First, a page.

We have estimated a potential population loss in Ecuador greater than 30%. Besides forest loss by deforestation, the species is affected by habitat loss due to free-ranging cattle (mainly goats) even in areas that keep good forest cover (i.e., including more forested areas in northern Peru). The Peruvian population might be more stable though given that dry forest in N Peru is more extensive and continuous.
    Your calculation of EOO is overestimating the species actual EOO. In our assessment for the Ecuador Red List, we adjusted our first estimation of EOO by removing unsuitable habitat in the intervening area between the northern and southern portions of the species original EOO (following IUCN guidelines). The species EOO is actually absent from the intervening area, as occurs in several other Tumbesian endemics.
    A recalculation of its EOO, coupled with low number of localities and a known decline in habitat quality plus a suspected decline in number of mature individuals, might result in the species being classified as VU under criterion B1a,b(iii,v).

    • Red List Team (BirdLife International) says:

      Thank you very much for your comment. We are afraid but your quantification of the EOO does not follow IUCN guidelines. The guidelines clearly state that the EOO needs to be quantified as a continuous Minimum Convex Polygon, and it is not possible to exclude areas of unsuitable habitat. Please have a look at the IUCN Red List Guidelines (chapter 4.9), as you seem to be mistaking the mapped range for the EOO. Please also check chapter 4.11 for a definition of the concept of ‘location’ and chapter 4.6 for the level of data quality that is required to invoke condition b(v).

  3. Red List Team (BirdLife International) says:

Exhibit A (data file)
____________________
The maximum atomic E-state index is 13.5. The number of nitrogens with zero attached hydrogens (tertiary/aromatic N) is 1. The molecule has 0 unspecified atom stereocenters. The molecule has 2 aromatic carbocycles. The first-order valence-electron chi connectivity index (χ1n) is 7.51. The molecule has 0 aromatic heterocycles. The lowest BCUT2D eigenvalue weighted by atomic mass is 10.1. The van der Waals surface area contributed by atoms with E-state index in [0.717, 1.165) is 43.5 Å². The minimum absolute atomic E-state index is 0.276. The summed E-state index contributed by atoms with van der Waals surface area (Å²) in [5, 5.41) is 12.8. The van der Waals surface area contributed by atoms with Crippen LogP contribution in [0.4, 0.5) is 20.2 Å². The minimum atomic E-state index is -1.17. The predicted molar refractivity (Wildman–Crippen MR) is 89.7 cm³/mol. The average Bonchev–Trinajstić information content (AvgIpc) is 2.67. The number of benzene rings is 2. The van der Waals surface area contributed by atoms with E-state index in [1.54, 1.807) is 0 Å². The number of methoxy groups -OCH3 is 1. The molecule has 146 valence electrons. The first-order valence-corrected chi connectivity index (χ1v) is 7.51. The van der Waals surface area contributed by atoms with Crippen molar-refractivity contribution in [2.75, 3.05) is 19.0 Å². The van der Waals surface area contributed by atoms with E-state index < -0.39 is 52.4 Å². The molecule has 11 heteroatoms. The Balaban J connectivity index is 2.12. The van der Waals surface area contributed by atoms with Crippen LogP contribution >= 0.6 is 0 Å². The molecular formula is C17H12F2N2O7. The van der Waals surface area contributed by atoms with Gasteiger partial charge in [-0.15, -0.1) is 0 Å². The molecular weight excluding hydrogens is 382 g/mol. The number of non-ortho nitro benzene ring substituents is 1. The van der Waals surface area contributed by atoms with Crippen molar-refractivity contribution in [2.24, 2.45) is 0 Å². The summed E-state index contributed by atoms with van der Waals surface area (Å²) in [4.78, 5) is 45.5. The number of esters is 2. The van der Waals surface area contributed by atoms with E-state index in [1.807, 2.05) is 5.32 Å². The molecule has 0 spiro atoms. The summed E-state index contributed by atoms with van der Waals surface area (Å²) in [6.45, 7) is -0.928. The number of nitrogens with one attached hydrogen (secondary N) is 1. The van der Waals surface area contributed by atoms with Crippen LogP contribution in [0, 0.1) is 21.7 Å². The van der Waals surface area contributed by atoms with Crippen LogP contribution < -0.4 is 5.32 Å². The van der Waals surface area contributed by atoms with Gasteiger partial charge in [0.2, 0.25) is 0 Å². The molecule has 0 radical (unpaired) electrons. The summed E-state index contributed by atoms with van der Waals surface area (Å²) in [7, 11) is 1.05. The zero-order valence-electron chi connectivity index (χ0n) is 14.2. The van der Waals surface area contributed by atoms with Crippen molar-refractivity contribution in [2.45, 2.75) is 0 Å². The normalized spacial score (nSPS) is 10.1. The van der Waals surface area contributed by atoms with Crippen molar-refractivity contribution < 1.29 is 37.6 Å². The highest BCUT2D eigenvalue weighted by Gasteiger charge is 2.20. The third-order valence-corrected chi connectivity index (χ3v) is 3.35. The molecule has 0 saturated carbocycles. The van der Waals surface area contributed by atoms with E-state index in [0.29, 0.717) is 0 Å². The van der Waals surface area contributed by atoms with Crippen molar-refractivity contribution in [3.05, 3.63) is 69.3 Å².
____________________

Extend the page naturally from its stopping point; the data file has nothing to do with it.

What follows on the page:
Many thanks to everyone who has contributed to this discussion. We greatly appreciate the time and effort invested by so many people in commenting. The window for consultation is now closed. We will analyse and interpret the new information and post a preliminary decision on this species’s Red List status on this page in early July.

    Thank you once again,
    BirdLife Red List Team

  4. Red List Team (BirdLife International) says:

    Preliminary proposal

    Based on available information, our preliminary proposal for the 2020 Red List would be to adopt the proposed classification outlined in the initial forum discussion.

    There is now a period for further comments until the final deadline in mid-July, after which the recommended categorisations will be put forward to IUCN.

    Please note that we will then only post final recommended categorisations on forum discussions where these differ from those in the initial proposal.

    The final 2020 Red List categories will be published on the BirdLife and IUCN websites in December 2020/January 2021, following further checking of information relevant to the assessments by both BirdLife and IUCN.